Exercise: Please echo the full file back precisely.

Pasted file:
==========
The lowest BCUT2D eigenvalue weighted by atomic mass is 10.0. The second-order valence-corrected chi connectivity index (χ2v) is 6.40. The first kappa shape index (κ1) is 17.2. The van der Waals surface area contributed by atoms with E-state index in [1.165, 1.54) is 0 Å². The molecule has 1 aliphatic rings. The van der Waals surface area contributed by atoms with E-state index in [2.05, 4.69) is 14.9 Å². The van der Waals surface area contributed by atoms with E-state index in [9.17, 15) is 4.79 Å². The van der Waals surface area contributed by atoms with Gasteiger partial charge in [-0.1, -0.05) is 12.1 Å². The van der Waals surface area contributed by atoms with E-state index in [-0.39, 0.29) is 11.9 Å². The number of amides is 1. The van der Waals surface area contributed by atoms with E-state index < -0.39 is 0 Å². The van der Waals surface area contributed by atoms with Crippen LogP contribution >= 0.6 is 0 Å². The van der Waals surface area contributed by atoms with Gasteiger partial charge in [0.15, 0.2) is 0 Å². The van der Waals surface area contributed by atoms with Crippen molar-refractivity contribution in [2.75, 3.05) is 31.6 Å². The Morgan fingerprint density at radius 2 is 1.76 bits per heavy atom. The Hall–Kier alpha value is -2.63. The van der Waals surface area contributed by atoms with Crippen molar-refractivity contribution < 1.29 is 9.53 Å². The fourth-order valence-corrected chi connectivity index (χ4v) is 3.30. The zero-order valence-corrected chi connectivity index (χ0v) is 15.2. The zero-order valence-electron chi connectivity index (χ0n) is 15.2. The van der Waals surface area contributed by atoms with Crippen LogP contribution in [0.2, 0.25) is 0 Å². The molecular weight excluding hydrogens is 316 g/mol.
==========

The lowest BCUT2D eigenvalue weighted by atomic mass is 10.0. The second-order valence-corrected chi connectivity index (χ2v) is 6.40. The first kappa shape index (κ1) is 17.2. The van der Waals surface area contributed by atoms with E-state index in [1.165, 1.54) is 0 Å². The molecule has 1 aliphatic rings. The van der Waals surface area contributed by atoms with E-state index in [2.05, 4.69) is 14.9 Å². The van der Waals surface area contributed by atoms with E-state index in [9.17, 15) is 4.79 Å². The van der Waals surface area contributed by atoms with Gasteiger partial charge in [-0.1, -0.05) is 12.1 Å². The van der Waals surface area contributed by atoms with E-state index in [-0.39, 0.29) is 11.9 Å². The number of amides is 1. The van der Waals surface area contributed by atoms with E-state index < -0.39 is 0 Å². The van der Waals surface area contributed by atoms with Crippen LogP contribution >= 0.6 is 0 Å². The van der Waals surface area contributed by atoms with Gasteiger partial charge in [0.15, 0.2) is 0 Å². The van der Waals surface area contributed by atoms with Crippen molar-refractivity contribution in [2.75, 3.05) is 31.6 Å². The Morgan fingerprint density at radius 2 is 1.76 bits per heavy atom. The Hall–Kier alpha value is -2.63. The van der Waals surface area contributed by atoms with Crippen molar-refractivity contribution < 1.29 is 9.53 Å². The fourth-order valence-corrected chi connectivity index (χ4v) is 3.30. The zero-order valence-corrected chi connectivity index (χ0v) is 15.2. The zero-order valence-electron chi connectivity index (χ0n) is 15.2. The van der Waals surface area contributed by atoms with Crippen LogP contribution in [0.2, 0.25) is 0 Å². The molecular weight excluding hydrogens is 316 g/mol.